A Dangerous Dogs Act was introduced in 1989; legislation on dog control was included in the Environmental Protection Act, 1991; another Dangerous Dogs Act was introduced, also in 1991, and a couple of private members' bills were launched to deal with sundry other problems. A Dangerous Dogs (Amendment) Act was introduced in 1996, and still nobody is happy with the nature of dog ownership in Britain (though Northern Ireland still has a licence scheme). In fact, in many respects, the problem is getting worse.

The least happy people are those responsible dog owners, the schmucks who were buying their licences in 1987, and who are now getting their dogs microchipped at great private expense and for little public benefit. We scrape our dog shit off the pavement, but our children still step in the shit of other dogs. We watch our children at a distance in the playground, because we're in the exercise area, the only scrap of the park where we can let our dog off his leash, because those irresponsible dog-owners won't respect the poorly regulated by-laws. And sometimes we are not in the designated exercise area either, because some clown has his mastiff in there, and he'll grunt that it isn't safe for our dog when his dog is around. Since there is a great big mastiff on his side of the argument, one generally acquiesces.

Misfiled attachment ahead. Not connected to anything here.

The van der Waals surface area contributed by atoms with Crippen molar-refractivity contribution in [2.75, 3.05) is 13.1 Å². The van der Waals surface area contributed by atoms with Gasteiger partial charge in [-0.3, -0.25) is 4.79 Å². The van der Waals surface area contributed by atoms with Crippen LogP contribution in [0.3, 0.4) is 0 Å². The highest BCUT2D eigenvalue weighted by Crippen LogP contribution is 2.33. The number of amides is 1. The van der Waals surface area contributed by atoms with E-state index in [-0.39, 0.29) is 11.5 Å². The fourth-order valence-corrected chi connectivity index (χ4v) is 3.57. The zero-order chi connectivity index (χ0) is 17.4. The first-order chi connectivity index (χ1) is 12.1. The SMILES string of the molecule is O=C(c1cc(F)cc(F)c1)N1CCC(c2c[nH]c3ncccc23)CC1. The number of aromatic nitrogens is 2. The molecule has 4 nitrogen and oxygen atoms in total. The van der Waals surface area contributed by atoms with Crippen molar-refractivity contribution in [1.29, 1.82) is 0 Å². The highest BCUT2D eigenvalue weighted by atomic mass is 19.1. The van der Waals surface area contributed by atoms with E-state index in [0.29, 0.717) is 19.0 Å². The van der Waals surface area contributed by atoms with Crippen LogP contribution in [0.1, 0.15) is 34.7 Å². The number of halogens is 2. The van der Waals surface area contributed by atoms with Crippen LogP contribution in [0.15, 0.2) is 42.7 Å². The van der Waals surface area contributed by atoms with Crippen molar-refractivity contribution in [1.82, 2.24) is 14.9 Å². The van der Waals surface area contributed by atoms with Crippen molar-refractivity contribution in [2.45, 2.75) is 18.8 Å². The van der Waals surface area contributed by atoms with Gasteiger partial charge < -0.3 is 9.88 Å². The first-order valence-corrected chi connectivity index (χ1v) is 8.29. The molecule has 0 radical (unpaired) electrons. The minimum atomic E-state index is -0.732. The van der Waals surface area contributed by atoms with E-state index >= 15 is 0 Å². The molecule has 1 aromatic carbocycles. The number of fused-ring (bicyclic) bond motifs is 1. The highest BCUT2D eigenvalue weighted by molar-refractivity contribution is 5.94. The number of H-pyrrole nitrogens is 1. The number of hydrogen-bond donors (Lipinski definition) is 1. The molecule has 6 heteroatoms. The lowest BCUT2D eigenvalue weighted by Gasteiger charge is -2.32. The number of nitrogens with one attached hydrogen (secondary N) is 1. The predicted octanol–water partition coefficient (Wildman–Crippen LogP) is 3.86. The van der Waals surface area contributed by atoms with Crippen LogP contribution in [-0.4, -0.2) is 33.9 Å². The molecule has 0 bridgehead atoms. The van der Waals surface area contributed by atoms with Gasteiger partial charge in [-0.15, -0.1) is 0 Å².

Yet dogs aren't people. They can be fitted with a microchip, and registered. Chipping of your dog should be, in areas where the issues around dog-ownership disrupt the community, an obligatory part of the process of gaining a licence. Vets should be obliged to report dogs that are not chipped; breeders should include the cost of chipping in the price of a dog. Suspect owners can be checked in a few keystrokes, if an address is supplied. Pensioners should get their licence for free, and council-tax payers should be able to insist that their local parks and shared spaces are uncluttered by unlicensed dogs and their shit.

There's much to be learned from the crisis in Parliament at present. But the most important one is that if the poor dears are so overworked and so underpaid, then we must do everything we can to get power and responsibility out of their hands, and into ours. Genuine local government of dogs is a start.

Katie, Peter, and a tale of sad banality

The rebranding exercise has faltered. When Jordan signed up to I'm a Celebrity, Get Me Out of Here, in 2004, she had an agenda. The idea was to display her personality, alongside the implanted breasts that had previously been her main claim to fame. Goodbye Jordan, hello Katie Price. The glamour model arrived on the show as a bimbo with a reputation as a drunken poor mother, and left with an aura of mild complexity (relatively speaking) and a boyfriend.

One marriage, two children, loads of books, a brief pop career, millions of quid and hundreds of reality show moments later, and Jordan appears to be back. Her husband, Peter Andre, has ended their marriage, fed up with the way that his wife goes out to nightclubs and flirts with other men. She never, apparently, has sex with him any more, because she's too tired from practising her dressage.